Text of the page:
I am an adjunct English instructor whose full-time employer offers an academic-assistance program. You know how those programs work. Employees pay for college courses and then get reimbursed for the tuition. Some people obtain entire degrees that way. I’m one of them.
I had worked on a master’s degree for two years when, just before graduation, I made a joyless discovery: I had forgotten to apply for tuition reimbursement that semester. The application had been due in December; it was now April. Would my employer show me the money anyway?
Figuring there was no harm in asking, I e-mailed our accounting assistant, who talked to an HR rep. The response was encouraging: send us your stuff, and we’ll get it approved.
Things work differently in the classroom. Faculty members often reject late work or extract penalties for it. If a student asks a question that is answered is on the syllabus, I know instructors who won’t answer, sending the student to the syllabus instead. Some of my colleagues don’t allow makeups on tests or term papers. We all get irritated when students text during class.
We defend our tough stances by saying it helps students grow up and become adults. In the real world, we argue, they must meet deadlines and follow rules. No exceptions! But in my full-time job, as in most workplaces, exceptions occur all the time.
Of course most faculty members do grant exceptions for emergencies. No professor would tell a student who had been in the hospital or whose relative had died in a car crash that she couldn’t submit work late. But many faculty members refuse to grant exceptions for less-than-urgent reasons — even though many companies do so all the time.
When we are implacable as faculty members, we are not teaching our students how the world works. We are demonstrating how to be hard to get along with. In short, we are acting like jerks.
Instructors get irritated at having to repeat information. But repetition is common in the workplace. When my boss holds team meetings, he often asks for information we have already given him. My boss is not disorganized. He takes copious notes at every meeting, but when he has a question, he finds it faster to ask than to look through his notes.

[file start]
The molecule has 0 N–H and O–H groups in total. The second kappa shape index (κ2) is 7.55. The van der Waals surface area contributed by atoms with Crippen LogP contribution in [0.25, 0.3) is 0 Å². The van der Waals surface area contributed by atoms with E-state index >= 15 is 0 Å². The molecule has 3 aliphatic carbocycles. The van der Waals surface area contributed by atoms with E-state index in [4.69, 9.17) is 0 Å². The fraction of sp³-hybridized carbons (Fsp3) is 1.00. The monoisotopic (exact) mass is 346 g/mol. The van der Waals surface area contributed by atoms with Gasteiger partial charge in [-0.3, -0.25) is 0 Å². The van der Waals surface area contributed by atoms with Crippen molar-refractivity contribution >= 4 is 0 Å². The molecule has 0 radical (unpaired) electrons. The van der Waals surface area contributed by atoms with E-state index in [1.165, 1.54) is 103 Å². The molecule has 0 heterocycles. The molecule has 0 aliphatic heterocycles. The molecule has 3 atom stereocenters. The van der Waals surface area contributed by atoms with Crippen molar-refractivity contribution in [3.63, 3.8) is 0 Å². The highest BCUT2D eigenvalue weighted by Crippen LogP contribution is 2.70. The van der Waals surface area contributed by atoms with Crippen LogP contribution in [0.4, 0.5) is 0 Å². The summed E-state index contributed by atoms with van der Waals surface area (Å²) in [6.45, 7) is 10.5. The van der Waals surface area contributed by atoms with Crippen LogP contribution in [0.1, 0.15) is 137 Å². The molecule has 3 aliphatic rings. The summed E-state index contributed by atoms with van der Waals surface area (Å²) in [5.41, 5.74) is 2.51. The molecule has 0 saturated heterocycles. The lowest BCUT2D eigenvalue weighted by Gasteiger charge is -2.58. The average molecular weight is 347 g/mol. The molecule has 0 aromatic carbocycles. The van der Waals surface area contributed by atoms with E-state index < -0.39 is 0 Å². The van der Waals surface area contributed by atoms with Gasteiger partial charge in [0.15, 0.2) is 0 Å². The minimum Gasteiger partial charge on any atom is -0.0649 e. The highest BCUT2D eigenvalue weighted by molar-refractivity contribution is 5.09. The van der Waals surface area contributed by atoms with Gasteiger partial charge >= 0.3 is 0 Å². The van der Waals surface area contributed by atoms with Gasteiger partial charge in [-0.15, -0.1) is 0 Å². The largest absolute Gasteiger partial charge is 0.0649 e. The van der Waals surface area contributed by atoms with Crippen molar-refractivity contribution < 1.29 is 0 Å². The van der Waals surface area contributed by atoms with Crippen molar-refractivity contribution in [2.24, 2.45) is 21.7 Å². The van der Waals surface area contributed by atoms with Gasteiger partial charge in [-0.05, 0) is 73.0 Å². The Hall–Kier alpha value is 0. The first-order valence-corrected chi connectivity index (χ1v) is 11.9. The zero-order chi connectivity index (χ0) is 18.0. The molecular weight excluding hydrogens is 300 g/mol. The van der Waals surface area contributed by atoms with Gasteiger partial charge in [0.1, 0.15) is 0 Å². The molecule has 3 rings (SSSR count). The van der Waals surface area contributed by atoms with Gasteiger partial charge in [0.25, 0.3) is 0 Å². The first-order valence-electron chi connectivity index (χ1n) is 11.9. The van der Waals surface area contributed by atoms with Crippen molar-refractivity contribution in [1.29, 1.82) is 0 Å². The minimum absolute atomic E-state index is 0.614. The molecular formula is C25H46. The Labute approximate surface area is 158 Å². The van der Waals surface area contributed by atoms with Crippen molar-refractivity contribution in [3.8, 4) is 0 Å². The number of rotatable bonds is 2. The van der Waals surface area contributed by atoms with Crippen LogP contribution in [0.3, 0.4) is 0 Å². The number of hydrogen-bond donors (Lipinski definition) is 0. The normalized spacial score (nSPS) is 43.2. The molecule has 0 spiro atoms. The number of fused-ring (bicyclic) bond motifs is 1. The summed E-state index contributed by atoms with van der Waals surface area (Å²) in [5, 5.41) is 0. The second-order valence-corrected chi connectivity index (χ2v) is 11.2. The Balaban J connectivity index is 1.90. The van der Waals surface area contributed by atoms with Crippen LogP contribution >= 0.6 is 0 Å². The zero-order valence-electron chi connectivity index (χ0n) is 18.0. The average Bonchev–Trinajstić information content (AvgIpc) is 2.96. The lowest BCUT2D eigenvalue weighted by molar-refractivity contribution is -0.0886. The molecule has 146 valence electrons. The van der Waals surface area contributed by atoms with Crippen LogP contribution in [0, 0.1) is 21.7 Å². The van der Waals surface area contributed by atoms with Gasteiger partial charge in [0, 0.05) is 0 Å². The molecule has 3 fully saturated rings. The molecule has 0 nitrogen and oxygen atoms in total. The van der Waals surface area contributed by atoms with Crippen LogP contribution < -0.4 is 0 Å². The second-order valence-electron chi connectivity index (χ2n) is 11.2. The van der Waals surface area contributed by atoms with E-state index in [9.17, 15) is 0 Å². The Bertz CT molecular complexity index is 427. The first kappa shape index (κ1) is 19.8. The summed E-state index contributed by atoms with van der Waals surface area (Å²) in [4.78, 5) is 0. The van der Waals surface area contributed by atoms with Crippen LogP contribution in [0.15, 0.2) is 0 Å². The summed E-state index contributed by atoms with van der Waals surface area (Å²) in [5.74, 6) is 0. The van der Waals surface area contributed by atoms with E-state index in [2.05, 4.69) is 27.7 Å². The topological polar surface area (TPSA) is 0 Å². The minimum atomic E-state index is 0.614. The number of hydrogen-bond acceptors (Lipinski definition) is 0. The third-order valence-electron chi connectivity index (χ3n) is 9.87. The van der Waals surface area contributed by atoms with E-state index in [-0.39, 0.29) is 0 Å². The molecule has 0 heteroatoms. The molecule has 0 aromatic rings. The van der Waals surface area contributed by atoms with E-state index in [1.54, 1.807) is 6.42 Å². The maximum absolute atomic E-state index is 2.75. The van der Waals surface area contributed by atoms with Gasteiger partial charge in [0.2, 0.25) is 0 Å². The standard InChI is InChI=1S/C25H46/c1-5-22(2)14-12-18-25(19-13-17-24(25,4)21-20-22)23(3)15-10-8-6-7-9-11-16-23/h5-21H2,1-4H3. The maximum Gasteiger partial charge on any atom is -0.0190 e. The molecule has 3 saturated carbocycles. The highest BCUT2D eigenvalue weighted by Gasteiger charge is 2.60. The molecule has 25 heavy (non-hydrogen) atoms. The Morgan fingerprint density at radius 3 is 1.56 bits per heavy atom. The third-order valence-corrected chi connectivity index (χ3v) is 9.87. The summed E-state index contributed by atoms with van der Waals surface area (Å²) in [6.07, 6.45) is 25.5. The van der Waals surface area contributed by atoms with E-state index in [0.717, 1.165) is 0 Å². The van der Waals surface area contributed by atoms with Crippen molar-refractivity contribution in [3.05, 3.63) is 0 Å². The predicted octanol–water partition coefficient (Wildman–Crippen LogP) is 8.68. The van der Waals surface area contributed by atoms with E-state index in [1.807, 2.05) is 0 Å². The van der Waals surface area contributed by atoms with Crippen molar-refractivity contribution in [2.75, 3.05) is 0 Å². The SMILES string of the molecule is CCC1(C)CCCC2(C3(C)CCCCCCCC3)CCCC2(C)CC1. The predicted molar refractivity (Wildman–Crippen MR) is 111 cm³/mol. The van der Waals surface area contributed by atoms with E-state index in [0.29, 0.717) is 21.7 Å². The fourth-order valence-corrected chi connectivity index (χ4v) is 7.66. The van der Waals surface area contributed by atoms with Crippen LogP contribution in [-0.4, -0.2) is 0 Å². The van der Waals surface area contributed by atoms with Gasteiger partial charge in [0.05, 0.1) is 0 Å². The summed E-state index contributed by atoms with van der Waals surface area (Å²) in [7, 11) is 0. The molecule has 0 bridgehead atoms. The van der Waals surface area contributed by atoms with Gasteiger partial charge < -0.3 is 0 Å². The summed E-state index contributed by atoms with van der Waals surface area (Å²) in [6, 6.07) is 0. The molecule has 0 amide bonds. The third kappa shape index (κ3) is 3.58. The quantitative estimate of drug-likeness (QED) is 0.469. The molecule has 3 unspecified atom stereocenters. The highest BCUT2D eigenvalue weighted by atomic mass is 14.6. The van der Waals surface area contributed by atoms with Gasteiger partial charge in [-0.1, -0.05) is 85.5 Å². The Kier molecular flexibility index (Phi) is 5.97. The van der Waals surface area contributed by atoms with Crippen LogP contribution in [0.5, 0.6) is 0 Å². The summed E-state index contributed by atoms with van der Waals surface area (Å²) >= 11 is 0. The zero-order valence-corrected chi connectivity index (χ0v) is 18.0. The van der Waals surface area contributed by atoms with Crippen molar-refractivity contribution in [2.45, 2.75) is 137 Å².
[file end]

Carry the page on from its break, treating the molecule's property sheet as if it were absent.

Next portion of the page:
Could I say to him, “The answer to your question should be in your notes from last month”?
Hardly. If I tell him something and, within a week, he has questions about it, then the possibilities are: (1) early-onset dementia or (2) I didn’t make myself clear in the first place.
Now I give him midweek updates to refresh his memory, keep me on track, and shorten the meetings since he isn’t asking so many questions. I do the same thing as an instructor, starting each class with a syllabus review — five minutes of what’s coming up, what I expect, and what the students need to do. That minimizes confusion, and it models a valuable workplace skill. If my students end up with bosses like mine, they will be glad for the praxis of repetition.
Even when it comes to personal problems, the real-world sector takes a much more accommodating approach than many faculty members do. Professors call it “blurring boundaries” when a student brings up personal situations, and some consider it unprofessional to get involved. (I always want to ask, unprofessional of who? The students? us?) Yet those boundaries get blurred all the time in the work world in ways large and small.